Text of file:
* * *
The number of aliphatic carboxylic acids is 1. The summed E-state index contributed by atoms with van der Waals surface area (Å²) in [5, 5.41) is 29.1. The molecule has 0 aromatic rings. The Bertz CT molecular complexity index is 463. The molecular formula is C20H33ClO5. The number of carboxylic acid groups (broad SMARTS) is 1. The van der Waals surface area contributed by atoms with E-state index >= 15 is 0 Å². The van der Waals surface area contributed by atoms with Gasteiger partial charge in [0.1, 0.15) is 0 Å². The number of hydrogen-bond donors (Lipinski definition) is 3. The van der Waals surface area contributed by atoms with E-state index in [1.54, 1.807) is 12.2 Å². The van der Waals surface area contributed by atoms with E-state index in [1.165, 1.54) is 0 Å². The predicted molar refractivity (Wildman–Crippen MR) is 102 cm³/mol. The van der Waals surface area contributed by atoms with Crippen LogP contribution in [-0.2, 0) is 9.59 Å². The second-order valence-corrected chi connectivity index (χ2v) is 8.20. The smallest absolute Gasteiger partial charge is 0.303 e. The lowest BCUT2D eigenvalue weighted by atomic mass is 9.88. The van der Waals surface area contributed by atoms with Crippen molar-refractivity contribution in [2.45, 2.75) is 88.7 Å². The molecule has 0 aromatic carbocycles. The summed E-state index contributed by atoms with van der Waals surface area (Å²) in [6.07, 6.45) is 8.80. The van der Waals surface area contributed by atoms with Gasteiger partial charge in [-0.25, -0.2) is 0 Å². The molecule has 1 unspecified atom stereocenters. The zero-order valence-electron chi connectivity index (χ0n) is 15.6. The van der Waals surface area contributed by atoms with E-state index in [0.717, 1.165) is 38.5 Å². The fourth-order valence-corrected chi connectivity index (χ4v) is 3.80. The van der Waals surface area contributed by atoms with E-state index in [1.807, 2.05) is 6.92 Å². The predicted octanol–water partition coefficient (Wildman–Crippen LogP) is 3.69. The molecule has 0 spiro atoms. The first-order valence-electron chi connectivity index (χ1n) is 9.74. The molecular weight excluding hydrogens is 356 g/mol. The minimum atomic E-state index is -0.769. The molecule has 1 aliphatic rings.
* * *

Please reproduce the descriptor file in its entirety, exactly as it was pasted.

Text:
The number of aliphatic carboxylic acids is 1. The summed E-state index contributed by atoms with van der Waals surface area (Å²) in [5, 5.41) is 29.1. The molecule has 0 aromatic rings. The Bertz CT molecular complexity index is 463. The molecular formula is C20H33ClO5. The number of carboxylic acid groups (broad SMARTS) is 1. The van der Waals surface area contributed by atoms with E-state index >= 15 is 0 Å². The van der Waals surface area contributed by atoms with Gasteiger partial charge in [0.1, 0.15) is 0 Å². The number of hydrogen-bond donors (Lipinski definition) is 3. The van der Waals surface area contributed by atoms with E-state index in [1.54, 1.807) is 12.2 Å². The van der Waals surface area contributed by atoms with E-state index in [1.165, 1.54) is 0 Å². The predicted molar refractivity (Wildman–Crippen MR) is 102 cm³/mol. The van der Waals surface area contributed by atoms with Crippen LogP contribution in [-0.2, 0) is 9.59 Å². The second-order valence-corrected chi connectivity index (χ2v) is 8.20. The smallest absolute Gasteiger partial charge is 0.303 e. The lowest BCUT2D eigenvalue weighted by atomic mass is 9.88. The van der Waals surface area contributed by atoms with Crippen molar-refractivity contribution in [2.45, 2.75) is 88.7 Å². The molecule has 0 aromatic carbocycles. The summed E-state index contributed by atoms with van der Waals surface area (Å²) in [6.07, 6.45) is 8.80. The van der Waals surface area contributed by atoms with Gasteiger partial charge in [-0.25, -0.2) is 0 Å². The molecule has 1 unspecified atom stereocenters. The zero-order valence-electron chi connectivity index (χ0n) is 15.6. The van der Waals surface area contributed by atoms with E-state index in [0.717, 1.165) is 38.5 Å². The fourth-order valence-corrected chi connectivity index (χ4v) is 3.80. The van der Waals surface area contributed by atoms with E-state index in [1.807, 2.05) is 6.92 Å². The predicted octanol–water partition coefficient (Wildman–Crippen LogP) is 3.69. The molecule has 0 spiro atoms. The first-order valence-electron chi connectivity index (χ1n) is 9.74. The molecular weight excluding hydrogens is 356 g/mol. The minimum atomic E-state index is -0.769. The molecule has 1 aliphatic rings.